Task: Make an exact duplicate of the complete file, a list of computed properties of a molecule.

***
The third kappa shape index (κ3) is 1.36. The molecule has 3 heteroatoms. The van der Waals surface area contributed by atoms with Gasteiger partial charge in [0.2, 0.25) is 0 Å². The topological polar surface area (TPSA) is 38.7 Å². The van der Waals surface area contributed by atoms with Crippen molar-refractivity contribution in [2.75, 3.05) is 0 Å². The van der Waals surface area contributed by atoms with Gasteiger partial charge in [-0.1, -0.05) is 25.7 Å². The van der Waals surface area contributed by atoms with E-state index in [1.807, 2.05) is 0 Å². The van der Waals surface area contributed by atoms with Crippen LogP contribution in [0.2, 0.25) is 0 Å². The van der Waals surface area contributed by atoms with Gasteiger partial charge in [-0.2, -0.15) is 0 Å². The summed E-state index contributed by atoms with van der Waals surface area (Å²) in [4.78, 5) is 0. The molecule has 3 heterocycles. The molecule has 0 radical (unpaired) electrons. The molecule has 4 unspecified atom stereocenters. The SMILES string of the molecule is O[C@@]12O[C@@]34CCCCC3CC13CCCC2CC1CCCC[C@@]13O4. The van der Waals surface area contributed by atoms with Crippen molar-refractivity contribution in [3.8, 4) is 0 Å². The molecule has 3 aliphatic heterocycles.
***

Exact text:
The third kappa shape index (κ3) is 1.36. The molecule has 3 heteroatoms. The van der Waals surface area contributed by atoms with Gasteiger partial charge in [0.2, 0.25) is 0 Å². The topological polar surface area (TPSA) is 38.7 Å². The van der Waals surface area contributed by atoms with Crippen molar-refractivity contribution in [2.75, 3.05) is 0 Å². The van der Waals surface area contributed by atoms with Gasteiger partial charge in [-0.1, -0.05) is 25.7 Å². The van der Waals surface area contributed by atoms with E-state index in [1.807, 2.05) is 0 Å². The van der Waals surface area contributed by atoms with Crippen LogP contribution in [0.2, 0.25) is 0 Å². The van der Waals surface area contributed by atoms with Gasteiger partial charge in [-0.2, -0.15) is 0 Å². The summed E-state index contributed by atoms with van der Waals surface area (Å²) in [4.78, 5) is 0. The molecule has 3 heterocycles. The molecule has 0 radical (unpaired) electrons. The molecule has 4 unspecified atom stereocenters. The SMILES string of the molecule is O[C@@]12O[C@@]34CCCCC3CC13CCCC2CC1CCCC[C@@]13O4. The van der Waals surface area contributed by atoms with Crippen molar-refractivity contribution in [3.8, 4) is 0 Å². The molecule has 3 aliphatic heterocycles.